The necessary imperfection of good comedy

In 2004, Tad Friend wrote a great writeup on the career of Harold Ramis that appeared in the New Yorker.

The following movies were all directed and/or co-written by Ramis:

These movies are comedy legends. I think that I have watched Stripes more than any other movie, and lived a lot of it despite never being in the Army. I would say that this group of movies represent a level of comedy mixed with action genius that would not be repeated until the likes of "Anchorman" and its ilk.

What made these movies so important, and so funny? Coming from the Second City improv crowd, Ramis brought that same type of comedy, a comedy that relies on imperfection, to hollywood movies:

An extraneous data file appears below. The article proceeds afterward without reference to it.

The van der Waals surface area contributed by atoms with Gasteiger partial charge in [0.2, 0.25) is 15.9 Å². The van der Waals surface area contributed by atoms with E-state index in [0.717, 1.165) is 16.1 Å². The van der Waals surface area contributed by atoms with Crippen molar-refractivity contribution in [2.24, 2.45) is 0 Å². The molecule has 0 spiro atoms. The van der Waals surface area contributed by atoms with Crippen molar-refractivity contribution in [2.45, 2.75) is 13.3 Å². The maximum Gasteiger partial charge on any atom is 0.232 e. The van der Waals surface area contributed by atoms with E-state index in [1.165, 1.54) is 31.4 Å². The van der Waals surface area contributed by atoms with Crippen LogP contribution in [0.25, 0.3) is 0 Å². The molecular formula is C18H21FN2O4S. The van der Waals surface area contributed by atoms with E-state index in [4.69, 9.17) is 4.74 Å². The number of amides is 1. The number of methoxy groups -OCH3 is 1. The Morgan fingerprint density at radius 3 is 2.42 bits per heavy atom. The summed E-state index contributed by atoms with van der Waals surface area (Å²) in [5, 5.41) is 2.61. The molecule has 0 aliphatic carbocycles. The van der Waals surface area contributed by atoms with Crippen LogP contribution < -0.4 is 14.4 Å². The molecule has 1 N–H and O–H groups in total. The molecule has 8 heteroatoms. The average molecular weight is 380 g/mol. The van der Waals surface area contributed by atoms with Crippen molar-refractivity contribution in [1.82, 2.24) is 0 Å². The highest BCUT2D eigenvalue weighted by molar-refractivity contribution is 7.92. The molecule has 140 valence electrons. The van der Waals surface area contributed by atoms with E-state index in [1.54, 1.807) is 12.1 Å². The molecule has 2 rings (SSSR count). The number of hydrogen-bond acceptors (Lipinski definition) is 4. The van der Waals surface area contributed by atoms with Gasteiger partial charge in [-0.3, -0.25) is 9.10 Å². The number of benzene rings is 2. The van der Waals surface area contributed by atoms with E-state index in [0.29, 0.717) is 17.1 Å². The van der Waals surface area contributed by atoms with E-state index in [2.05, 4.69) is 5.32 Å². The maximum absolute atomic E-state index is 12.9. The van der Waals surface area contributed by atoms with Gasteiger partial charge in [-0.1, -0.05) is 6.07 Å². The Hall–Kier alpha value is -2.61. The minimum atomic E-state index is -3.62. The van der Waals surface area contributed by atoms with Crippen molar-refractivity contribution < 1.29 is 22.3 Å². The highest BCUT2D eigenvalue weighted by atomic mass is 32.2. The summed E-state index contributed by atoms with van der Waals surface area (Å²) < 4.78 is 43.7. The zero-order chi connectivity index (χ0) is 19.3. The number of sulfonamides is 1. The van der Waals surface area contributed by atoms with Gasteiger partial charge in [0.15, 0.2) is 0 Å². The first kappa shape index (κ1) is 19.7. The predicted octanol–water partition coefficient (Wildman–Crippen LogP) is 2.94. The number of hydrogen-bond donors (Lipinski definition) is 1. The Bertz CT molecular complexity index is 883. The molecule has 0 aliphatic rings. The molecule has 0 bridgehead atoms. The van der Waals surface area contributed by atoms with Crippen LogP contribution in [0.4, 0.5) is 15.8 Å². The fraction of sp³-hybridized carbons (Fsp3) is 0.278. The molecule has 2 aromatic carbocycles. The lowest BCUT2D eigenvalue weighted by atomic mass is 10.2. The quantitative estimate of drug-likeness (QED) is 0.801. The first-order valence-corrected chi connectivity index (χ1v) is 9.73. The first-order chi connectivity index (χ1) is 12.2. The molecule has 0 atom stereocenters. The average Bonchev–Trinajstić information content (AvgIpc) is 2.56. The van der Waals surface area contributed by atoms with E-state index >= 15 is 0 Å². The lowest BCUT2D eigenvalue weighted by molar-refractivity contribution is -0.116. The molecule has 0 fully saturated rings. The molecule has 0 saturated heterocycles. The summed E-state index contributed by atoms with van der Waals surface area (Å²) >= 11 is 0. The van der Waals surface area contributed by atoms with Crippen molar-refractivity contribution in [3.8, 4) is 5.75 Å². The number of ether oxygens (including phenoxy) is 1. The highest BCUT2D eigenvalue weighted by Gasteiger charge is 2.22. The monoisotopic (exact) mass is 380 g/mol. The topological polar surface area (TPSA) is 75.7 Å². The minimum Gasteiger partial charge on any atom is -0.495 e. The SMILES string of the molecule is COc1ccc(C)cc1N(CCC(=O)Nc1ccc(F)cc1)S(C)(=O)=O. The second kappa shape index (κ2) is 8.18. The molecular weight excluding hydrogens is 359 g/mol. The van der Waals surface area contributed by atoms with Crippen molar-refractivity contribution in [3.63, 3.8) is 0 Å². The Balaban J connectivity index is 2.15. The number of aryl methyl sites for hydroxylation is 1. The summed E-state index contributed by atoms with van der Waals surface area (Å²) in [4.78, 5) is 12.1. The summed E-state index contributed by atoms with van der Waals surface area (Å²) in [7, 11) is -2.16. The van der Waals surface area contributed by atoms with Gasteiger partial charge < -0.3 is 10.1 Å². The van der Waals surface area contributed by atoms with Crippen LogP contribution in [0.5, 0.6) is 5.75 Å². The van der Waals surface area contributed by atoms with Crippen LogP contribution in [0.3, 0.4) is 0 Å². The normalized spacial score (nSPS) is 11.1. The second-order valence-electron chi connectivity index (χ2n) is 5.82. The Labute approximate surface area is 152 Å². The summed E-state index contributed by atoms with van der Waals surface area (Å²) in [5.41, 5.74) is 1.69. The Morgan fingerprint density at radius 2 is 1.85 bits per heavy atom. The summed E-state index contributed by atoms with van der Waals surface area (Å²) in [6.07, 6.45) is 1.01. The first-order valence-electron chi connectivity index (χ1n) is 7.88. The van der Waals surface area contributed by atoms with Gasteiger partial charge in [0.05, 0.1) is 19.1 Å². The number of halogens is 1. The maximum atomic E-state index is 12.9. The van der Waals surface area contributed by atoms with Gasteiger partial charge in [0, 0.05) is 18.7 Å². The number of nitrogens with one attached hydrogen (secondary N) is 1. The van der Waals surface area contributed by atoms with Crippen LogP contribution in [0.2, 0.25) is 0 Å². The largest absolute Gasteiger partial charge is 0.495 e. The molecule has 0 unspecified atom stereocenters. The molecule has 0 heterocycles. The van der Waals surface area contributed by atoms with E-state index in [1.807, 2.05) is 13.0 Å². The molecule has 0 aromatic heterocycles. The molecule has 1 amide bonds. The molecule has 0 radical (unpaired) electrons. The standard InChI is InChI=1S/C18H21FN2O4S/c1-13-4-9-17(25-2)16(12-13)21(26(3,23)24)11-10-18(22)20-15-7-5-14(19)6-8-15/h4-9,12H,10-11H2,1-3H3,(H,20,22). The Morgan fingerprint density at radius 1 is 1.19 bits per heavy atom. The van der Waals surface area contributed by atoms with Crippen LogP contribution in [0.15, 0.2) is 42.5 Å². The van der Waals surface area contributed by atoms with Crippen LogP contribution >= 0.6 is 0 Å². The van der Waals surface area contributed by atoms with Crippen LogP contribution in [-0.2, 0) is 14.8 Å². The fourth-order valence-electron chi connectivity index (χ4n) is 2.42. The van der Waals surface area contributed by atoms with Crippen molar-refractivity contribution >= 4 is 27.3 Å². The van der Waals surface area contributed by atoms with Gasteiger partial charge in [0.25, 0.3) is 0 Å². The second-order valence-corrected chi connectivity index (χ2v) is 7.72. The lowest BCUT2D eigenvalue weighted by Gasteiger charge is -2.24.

“Sloppiness is a key part of improv,” the screenwriter Dennis Klein told me. “And Harold brought that to Hollywood, rescuing comedies from their smooth, polite perfection.”

In addition, Ramis found a voice for his generation's primary traits, turning a bunch of different characteristics into a message that could be neatly distilled for the mass market:

He took his generation’s anger and curiosity and laziness and woolly idealism and gave it a hyper-articulate voice. He wised it up.

Via The New Yorker

Cool cycle.
The EM-51 Urban Assault Motorcycle? (2012)